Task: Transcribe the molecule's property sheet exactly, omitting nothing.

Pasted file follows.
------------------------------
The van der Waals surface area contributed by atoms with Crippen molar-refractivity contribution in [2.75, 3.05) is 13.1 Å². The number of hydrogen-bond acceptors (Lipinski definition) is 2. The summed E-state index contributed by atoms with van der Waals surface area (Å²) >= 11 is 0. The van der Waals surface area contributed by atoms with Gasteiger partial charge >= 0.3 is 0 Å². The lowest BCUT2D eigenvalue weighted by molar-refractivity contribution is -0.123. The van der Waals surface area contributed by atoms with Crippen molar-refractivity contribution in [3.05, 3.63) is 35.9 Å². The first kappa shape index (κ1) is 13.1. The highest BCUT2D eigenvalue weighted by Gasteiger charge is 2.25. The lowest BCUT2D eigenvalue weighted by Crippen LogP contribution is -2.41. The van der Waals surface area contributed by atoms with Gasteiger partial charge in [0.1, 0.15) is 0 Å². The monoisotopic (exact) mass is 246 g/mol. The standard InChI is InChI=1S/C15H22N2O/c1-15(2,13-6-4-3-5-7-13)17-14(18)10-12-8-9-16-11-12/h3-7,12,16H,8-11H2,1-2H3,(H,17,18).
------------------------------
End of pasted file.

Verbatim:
The van der Waals surface area contributed by atoms with Crippen molar-refractivity contribution in [2.75, 3.05) is 13.1 Å². The number of hydrogen-bond acceptors (Lipinski definition) is 2. The summed E-state index contributed by atoms with van der Waals surface area (Å²) >= 11 is 0. The van der Waals surface area contributed by atoms with Gasteiger partial charge >= 0.3 is 0 Å². The lowest BCUT2D eigenvalue weighted by molar-refractivity contribution is -0.123. The van der Waals surface area contributed by atoms with Crippen molar-refractivity contribution in [3.05, 3.63) is 35.9 Å². The first kappa shape index (κ1) is 13.1. The highest BCUT2D eigenvalue weighted by Gasteiger charge is 2.25. The lowest BCUT2D eigenvalue weighted by Crippen LogP contribution is -2.41. The van der Waals surface area contributed by atoms with Gasteiger partial charge in [0.1, 0.15) is 0 Å². The monoisotopic (exact) mass is 246 g/mol. The standard InChI is InChI=1S/C15H22N2O/c1-15(2,13-6-4-3-5-7-13)17-14(18)10-12-8-9-16-11-12/h3-7,12,16H,8-11H2,1-2H3,(H,17,18).